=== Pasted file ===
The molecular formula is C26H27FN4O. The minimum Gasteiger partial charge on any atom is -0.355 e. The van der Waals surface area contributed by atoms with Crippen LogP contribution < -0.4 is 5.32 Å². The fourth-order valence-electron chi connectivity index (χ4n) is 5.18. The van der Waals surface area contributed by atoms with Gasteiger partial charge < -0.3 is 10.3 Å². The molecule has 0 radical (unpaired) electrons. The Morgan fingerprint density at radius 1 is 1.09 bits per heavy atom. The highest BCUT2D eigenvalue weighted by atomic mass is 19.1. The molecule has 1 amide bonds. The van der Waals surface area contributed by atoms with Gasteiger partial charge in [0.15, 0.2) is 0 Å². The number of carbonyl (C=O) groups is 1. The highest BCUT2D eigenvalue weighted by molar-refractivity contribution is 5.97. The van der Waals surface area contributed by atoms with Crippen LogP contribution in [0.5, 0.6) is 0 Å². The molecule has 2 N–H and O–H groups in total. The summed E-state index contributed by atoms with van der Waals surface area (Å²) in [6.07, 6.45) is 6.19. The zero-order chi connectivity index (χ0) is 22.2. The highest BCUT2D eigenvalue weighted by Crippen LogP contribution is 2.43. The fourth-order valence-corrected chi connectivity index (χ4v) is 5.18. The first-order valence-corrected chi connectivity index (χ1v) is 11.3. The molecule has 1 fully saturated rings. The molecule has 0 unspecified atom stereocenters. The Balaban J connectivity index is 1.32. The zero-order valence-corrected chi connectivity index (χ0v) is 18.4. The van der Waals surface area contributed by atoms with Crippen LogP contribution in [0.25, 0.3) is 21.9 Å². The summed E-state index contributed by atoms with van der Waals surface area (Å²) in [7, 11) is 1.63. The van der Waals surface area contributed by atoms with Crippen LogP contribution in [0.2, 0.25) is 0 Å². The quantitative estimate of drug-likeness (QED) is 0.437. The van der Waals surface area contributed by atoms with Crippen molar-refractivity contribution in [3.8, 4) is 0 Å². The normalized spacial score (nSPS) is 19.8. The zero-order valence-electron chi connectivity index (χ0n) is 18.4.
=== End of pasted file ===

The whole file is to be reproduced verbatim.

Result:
The molecular formula is C26H27FN4O. The minimum Gasteiger partial charge on any atom is -0.355 e. The van der Waals surface area contributed by atoms with Crippen LogP contribution < -0.4 is 5.32 Å². The fourth-order valence-electron chi connectivity index (χ4n) is 5.18. The van der Waals surface area contributed by atoms with Gasteiger partial charge < -0.3 is 10.3 Å². The molecule has 0 radical (unpaired) electrons. The Morgan fingerprint density at radius 1 is 1.09 bits per heavy atom. The highest BCUT2D eigenvalue weighted by atomic mass is 19.1. The molecule has 1 amide bonds. The van der Waals surface area contributed by atoms with Gasteiger partial charge in [0.15, 0.2) is 0 Å². The number of carbonyl (C=O) groups is 1. The highest BCUT2D eigenvalue weighted by molar-refractivity contribution is 5.97. The van der Waals surface area contributed by atoms with Crippen LogP contribution in [0.5, 0.6) is 0 Å². The molecule has 2 N–H and O–H groups in total. The summed E-state index contributed by atoms with van der Waals surface area (Å²) in [6.07, 6.45) is 6.19. The zero-order chi connectivity index (χ0) is 22.2. The highest BCUT2D eigenvalue weighted by Crippen LogP contribution is 2.43. The fourth-order valence-corrected chi connectivity index (χ4v) is 5.18. The first-order valence-corrected chi connectivity index (χ1v) is 11.3. The molecule has 1 fully saturated rings. The molecule has 0 unspecified atom stereocenters. The Balaban J connectivity index is 1.32. The zero-order valence-corrected chi connectivity index (χ0v) is 18.4. The van der Waals surface area contributed by atoms with Crippen LogP contribution in [0.25, 0.3) is 21.9 Å². The summed E-state index contributed by atoms with van der Waals surface area (Å²) in [7, 11) is 1.63. The van der Waals surface area contributed by atoms with Crippen LogP contribution in [0.2, 0.25) is 0 Å². The quantitative estimate of drug-likeness (QED) is 0.437. The van der Waals surface area contributed by atoms with Crippen molar-refractivity contribution in [3.8, 4) is 0 Å². The normalized spacial score (nSPS) is 19.8. The zero-order valence-electron chi connectivity index (χ0n) is 18.4.